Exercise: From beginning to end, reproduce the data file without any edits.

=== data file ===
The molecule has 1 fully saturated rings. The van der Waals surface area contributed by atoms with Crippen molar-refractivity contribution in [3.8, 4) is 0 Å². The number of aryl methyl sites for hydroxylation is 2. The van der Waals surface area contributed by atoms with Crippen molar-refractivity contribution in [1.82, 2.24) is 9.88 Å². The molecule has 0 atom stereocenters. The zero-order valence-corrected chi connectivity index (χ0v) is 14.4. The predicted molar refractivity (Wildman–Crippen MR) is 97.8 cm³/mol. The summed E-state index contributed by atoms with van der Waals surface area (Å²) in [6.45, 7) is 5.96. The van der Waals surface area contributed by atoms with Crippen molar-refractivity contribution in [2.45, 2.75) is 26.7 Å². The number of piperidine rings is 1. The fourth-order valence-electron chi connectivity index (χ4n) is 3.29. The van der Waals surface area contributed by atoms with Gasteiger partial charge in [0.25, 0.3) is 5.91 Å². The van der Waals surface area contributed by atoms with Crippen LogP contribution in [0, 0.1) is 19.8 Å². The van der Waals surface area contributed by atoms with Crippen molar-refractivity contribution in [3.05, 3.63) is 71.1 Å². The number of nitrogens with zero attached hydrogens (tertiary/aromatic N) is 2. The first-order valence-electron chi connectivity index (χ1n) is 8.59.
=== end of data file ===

The molecule has 1 fully saturated rings. The van der Waals surface area contributed by atoms with Crippen molar-refractivity contribution in [3.8, 4) is 0 Å². The number of aryl methyl sites for hydroxylation is 2. The van der Waals surface area contributed by atoms with Crippen molar-refractivity contribution in [1.82, 2.24) is 9.88 Å². The molecule has 0 atom stereocenters. The zero-order valence-corrected chi connectivity index (χ0v) is 14.4. The predicted molar refractivity (Wildman–Crippen MR) is 97.8 cm³/mol. The summed E-state index contributed by atoms with van der Waals surface area (Å²) in [6.45, 7) is 5.96. The van der Waals surface area contributed by atoms with Crippen molar-refractivity contribution in [2.45, 2.75) is 26.7 Å². The number of piperidine rings is 1. The fourth-order valence-electron chi connectivity index (χ4n) is 3.29. The van der Waals surface area contributed by atoms with Gasteiger partial charge in [0.25, 0.3) is 5.91 Å². The van der Waals surface area contributed by atoms with Crippen LogP contribution in [0, 0.1) is 19.8 Å². The van der Waals surface area contributed by atoms with Crippen molar-refractivity contribution in [3.05, 3.63) is 71.1 Å². The number of nitrogens with zero attached hydrogens (tertiary/aromatic N) is 2. The first-order valence-electron chi connectivity index (χ1n) is 8.59.